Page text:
Above: Mr./Ms.Talackova (on the right)
The Miss Universe Organization announced Monday that it might reverse an earlier decision and allow a transgender woman to enter the Miss Universe
Jenna Talackova, 23, was born male, leading organizers to disqualify her last month as a finalist in the 61st Miss Universe Canada pageant in May.
More at source
There is an argument now over whether transgendered people (i.e., those who have undergone sex-change operations) should be allowed in beauty
contests. Originally Mr./Ms. Talackova, above, was disqualified, although after loud complaints, they are considering whether or not to let him/her
into the contest.
This is a difficult matter that touches on many social issues: gender, sexuality, “political correctness,” and identity in general in a world
where notions of identity seems to be becoming more fluid.
Personally, I do not believe Talackova can be considered a true woman in the sense that I am. As a Christian, I believe God made men and women
differently for a reason. I understand this may not be a popular view, but it is mine, and I have a right to it. From a biological point of view,
there is a difference between Talackova and me in that every cell in my body has XX chromosomes, while every cell in his/her body has XY chromosomes.
This is true – in every single cell – no matter what he/she hacks off or plasters on to the body that God gave her. Nor will this person ever be
able to conceive and bear a child (well, not with current technology, anyway). So I, personally, reject the notion that Talackova is a true woman.
Sorry. If a man wants to dress and act as one, undergo surgery to look more like one, sleep with men, and be called “Ms.”, that’s fine with me
– none of that bothers me. But deep down, I believe there is a difference.
I am also upset at the way “identity issues” seem to be rammed down our throat constantly. We are always having to walk on eggshells these days in
case we offend somebody. Seems like lots of people use their differences from the norm to extract special recognition, or special privileges, or some
kind of sympathy, or status as an oppressed minority. I believe that as we strive to grapple with the challenges ahead, we humans we should be focused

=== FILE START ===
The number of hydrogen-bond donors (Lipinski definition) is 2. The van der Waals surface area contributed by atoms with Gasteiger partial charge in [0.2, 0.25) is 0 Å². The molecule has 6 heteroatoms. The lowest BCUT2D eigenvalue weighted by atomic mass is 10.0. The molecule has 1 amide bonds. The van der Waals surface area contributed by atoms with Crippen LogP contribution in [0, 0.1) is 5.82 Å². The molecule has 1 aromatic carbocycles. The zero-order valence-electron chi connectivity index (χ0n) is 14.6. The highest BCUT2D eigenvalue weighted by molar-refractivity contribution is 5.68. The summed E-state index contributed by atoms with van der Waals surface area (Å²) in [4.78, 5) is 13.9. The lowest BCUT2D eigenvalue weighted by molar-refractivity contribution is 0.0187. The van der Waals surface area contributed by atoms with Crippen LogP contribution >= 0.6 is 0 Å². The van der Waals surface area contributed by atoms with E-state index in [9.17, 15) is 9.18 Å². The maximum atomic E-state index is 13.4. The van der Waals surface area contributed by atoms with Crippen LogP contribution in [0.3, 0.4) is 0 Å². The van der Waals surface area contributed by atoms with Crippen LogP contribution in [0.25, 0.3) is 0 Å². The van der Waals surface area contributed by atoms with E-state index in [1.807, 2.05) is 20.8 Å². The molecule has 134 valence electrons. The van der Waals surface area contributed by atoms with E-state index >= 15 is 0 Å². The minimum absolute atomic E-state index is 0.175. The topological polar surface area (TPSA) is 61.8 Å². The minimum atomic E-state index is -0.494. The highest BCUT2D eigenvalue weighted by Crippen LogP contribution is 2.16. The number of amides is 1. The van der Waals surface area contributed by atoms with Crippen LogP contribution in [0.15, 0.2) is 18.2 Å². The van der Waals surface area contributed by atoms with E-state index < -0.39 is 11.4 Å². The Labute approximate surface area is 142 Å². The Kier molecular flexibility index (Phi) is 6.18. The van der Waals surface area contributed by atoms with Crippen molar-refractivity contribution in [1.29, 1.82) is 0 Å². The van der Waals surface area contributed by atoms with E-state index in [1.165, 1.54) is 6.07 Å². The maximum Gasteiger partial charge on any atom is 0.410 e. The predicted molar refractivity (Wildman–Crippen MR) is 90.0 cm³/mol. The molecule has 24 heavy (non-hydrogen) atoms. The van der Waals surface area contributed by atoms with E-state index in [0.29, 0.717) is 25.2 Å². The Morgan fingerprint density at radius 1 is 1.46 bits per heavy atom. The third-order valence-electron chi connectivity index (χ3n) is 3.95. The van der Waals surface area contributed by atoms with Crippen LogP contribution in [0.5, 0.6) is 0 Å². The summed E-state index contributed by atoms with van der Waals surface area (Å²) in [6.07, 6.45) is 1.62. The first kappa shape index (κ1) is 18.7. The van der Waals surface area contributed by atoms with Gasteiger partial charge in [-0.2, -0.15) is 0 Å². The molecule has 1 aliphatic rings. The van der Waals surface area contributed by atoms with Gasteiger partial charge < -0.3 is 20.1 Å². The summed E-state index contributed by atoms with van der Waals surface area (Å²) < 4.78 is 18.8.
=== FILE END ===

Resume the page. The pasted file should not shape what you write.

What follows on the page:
on what unites
us, what is the same about us, and what we share. Feelings of compassion and sympathy flow from a sense of sharing something
with other humans, not setting them apart from us. I can’t help but think the constant, steady need to assert people’s differences creates more
problems than it solves.
I wanted to get a man’s view on this so I asked my brother what he thought. My brother is a pretty conservative guy: a fundamentalist Christian like
me, and he's also an Iraq war combat vet. But he was less delicate about the issue than me. After unloading a string of curse-words in my ear over the
phone, he said, “They won’t rest until heterosexuality and attraction to women rather than men is a hate crime.” I don’t know if I’d go that
far, but I can’t help but feel there is something more at work here, an agenda constantly being pushed by the mainstream media to denigrate
heterosexuality and promote non-traditional ideas of gender and sexuality. I resent being made the target of a campaign to warp my sexuality and
assault my Christian values, and I think its accelerating on all fronts. And is insulting, the idea that “your values are wrong and you will be
forced to accept the new values.” Everything from shaming tactics to the constant media drumbeat for things like this. It makes me feel like an
object being “talked at” rather than a person involved in a dialogue as an equal, who would be “talked with.”
Those are my thoughts. What are yours?
edit on 4/3/2012 by Partygirl because: (no reason given)